Wellbeing

Margaret Zhang’s Tips For Beating Jet Lag

Margaret Zhang spends a lot of time in the air. When your styling, photography and digital consulting skills are requested by some of the most sought-after brands, couture houses and clients from Paris to NYC to Bangkok, you’re constantly flying around the globe. And it’d be rude not to.

At Zhang’s recent Vivid Ideas Game Changer’s talk at Sydney Town Hall, she mentioned she’d turned 23 during a flight to Australia from the USA, was in Sydney for a night, and would be flying long-haul the following day – “But I’m not jet lagged!” she said proudly.

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As her career skyrockets, so does her air time, with this type of frequent flying the norm. Zhang has learned a thing or two and is well versed in staying as healthy and jet lag-free as possible. Naturally, the audience wanted to know how she doesn’t let that amount of long-haul flying turn her into a wreck.

Here are the four essential tips she shared for not letting ‘lag get the better of you.

#1 “Stay hydrated”

Hydration is number one for a reason: dehydration intensifies jet lag. It’s the reason you’ll feel exhausted, sore, have dry or puffy eyes, look wrinklier-than-normal (from a grape to a raisin, they say) and probably have a headache. Kara from The Flight Attendant Life says, travellers experience physiological changes related to an increase in altitude. Cabins have low moisture levels, in fact “Aircraft cabin humidity levels are unnaturally low – from 5-10% – creating an environment with less humidity than the Sahara Desert!”

Drink an extra glass of water than usual per hour on your flight, and if you’re keen for an alcoholic beverage, know that your body needs to use its water reserves to process that alcohol – so you’ll need extra water again to make up for it.

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You can also look after your skin by cleansing all dirt, make up and pollution off at the start of the flight, and layering on some nourishing moisturiser or a moisturising mask to seep in over time and provide a barrier to the dry environment.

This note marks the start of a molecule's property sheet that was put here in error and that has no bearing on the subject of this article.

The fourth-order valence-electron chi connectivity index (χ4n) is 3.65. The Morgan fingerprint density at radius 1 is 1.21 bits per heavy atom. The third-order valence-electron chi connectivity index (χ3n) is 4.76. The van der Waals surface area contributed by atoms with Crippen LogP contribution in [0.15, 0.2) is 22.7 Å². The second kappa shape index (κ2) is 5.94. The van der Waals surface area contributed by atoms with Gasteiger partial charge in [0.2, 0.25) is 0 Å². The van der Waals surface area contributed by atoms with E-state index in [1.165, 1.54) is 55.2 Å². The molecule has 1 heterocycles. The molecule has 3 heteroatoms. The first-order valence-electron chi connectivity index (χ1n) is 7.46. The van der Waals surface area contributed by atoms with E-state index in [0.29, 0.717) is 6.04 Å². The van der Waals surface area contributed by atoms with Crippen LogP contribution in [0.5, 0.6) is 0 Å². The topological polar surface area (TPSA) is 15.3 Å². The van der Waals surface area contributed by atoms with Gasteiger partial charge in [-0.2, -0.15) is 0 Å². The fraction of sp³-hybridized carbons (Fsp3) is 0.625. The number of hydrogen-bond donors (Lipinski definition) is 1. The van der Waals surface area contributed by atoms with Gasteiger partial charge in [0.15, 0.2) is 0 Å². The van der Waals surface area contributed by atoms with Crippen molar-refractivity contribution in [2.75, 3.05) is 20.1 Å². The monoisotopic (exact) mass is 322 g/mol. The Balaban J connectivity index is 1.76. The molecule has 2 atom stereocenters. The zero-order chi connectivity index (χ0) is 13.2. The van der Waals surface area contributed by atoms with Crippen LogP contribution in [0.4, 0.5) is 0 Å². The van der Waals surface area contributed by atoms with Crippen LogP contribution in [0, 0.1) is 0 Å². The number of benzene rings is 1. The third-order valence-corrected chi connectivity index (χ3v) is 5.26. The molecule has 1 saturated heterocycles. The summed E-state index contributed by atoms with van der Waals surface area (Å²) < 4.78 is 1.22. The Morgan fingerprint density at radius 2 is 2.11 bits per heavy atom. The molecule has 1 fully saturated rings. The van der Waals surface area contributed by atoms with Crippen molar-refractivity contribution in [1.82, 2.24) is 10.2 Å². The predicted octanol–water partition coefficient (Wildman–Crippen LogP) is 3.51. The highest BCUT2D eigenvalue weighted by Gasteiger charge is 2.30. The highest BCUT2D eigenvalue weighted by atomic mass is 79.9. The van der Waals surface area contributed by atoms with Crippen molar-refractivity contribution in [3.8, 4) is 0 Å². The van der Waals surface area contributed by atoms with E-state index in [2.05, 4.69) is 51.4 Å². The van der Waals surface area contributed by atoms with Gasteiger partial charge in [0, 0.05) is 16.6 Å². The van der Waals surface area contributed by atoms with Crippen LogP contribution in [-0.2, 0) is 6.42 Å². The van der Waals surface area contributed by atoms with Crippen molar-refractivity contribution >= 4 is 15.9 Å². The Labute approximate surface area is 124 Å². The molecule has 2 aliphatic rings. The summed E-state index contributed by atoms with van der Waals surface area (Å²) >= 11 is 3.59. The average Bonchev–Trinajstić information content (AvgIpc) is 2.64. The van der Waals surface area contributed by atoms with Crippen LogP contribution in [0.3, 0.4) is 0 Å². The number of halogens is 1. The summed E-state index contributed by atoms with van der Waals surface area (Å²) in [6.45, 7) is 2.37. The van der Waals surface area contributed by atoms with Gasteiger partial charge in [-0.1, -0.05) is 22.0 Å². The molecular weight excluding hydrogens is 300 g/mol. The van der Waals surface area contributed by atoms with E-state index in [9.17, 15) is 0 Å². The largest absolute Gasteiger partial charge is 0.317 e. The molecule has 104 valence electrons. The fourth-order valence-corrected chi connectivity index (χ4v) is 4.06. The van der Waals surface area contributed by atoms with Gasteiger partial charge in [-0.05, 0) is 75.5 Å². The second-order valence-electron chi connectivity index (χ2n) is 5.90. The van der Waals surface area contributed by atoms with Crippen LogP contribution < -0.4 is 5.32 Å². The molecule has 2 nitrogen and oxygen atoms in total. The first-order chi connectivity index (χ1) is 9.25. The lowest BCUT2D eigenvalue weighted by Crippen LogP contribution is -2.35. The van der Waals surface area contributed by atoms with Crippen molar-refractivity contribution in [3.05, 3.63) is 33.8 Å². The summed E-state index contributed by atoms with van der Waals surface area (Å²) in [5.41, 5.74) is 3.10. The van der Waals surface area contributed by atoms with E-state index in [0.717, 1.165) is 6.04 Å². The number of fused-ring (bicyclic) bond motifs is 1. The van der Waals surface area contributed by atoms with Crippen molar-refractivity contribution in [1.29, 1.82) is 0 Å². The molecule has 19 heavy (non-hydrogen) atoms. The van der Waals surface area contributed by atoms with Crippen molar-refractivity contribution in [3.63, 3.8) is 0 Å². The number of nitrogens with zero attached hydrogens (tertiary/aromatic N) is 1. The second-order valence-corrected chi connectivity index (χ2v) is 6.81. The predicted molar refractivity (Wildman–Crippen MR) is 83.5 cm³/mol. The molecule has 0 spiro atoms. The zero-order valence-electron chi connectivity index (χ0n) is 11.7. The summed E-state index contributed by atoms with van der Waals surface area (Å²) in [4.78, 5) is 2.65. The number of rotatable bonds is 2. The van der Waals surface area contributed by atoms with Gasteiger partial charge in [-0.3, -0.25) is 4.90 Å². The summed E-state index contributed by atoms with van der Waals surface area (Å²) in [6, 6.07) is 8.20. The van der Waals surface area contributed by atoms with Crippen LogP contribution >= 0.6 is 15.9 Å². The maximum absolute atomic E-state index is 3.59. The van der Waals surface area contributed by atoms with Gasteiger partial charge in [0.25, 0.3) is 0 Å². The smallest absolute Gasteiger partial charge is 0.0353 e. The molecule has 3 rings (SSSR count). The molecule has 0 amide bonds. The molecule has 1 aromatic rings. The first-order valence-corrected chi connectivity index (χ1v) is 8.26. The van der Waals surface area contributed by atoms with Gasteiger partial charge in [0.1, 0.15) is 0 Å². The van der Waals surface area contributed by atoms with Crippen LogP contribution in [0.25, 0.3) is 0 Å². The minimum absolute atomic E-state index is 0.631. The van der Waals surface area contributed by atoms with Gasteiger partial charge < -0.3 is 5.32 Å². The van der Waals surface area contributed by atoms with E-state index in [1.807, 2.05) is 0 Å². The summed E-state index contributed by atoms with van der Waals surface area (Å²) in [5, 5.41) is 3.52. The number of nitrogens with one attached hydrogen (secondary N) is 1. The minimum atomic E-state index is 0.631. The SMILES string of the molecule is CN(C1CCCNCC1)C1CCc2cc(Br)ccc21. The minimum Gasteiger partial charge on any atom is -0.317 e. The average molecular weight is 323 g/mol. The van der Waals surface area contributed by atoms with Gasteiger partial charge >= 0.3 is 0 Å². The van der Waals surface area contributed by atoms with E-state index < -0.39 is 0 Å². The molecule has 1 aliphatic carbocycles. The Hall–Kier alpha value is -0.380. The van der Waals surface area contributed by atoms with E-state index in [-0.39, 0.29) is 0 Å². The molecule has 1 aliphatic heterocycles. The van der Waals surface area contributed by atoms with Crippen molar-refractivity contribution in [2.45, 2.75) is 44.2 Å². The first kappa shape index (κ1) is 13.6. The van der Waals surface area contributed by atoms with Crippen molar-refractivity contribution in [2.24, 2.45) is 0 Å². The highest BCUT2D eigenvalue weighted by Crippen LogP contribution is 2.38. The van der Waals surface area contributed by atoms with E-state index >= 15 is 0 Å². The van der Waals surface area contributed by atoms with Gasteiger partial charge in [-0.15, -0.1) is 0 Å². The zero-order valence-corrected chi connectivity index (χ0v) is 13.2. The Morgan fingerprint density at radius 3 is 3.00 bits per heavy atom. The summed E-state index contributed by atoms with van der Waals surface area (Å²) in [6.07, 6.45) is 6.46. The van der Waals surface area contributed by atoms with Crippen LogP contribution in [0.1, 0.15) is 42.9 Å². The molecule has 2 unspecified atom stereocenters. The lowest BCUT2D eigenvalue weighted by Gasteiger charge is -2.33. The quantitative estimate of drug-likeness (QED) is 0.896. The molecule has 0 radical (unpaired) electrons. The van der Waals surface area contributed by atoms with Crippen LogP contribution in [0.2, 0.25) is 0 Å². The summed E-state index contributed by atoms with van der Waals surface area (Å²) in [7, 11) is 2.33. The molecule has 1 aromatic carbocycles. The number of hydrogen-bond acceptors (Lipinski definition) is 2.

#2 “Say ‘no’ to sodium-packed plane food”

It’s not breaking news that plane food isn’t fresh or restaurant-quality (business class and beyond aside). Meals and snacks are usually laden with sodium and sugar, and there are a couple of reasons for this; sugar and salt preserve foods, so they last longer, and according to the BBC, the air-pressure changes with the cabin mean “Taste buds and sense of smell are the first things to go at 30,000 feet.” So they up the ante in order for us to perceive the food as (somewhat) tasty.

But sodium adds to your dehydration and prevents your chances of getting some sleep, which we know is not-so-great for curbing the effects of jet lag.

#3 “Bring your own snacks”

Bringing your own snacks onto a plane means you know what you’re putting in your body, and you’re able to bring on fresh and healthy options that airlines usually can’t due to shelf-life issues.

Good plane snacks include mixed, raw nuts; dried fruit; protein balls or bars; a home-cooked veggie stir fry; apples, bananas or mandarins; hard-boiled eggs; avocado and bread; and of course, a big bottle of water.

#4 “Order the vegetarian meal”

If BYO-healthy plane snacks is as far as you go and there’s no way you’d consider making your main meals, Zhang says to pre-order the vegetarian option which is always “way better.”


Sonia is the editor of The Cusp. You can find her on Instagram @sonnietothetee

Header image: supplied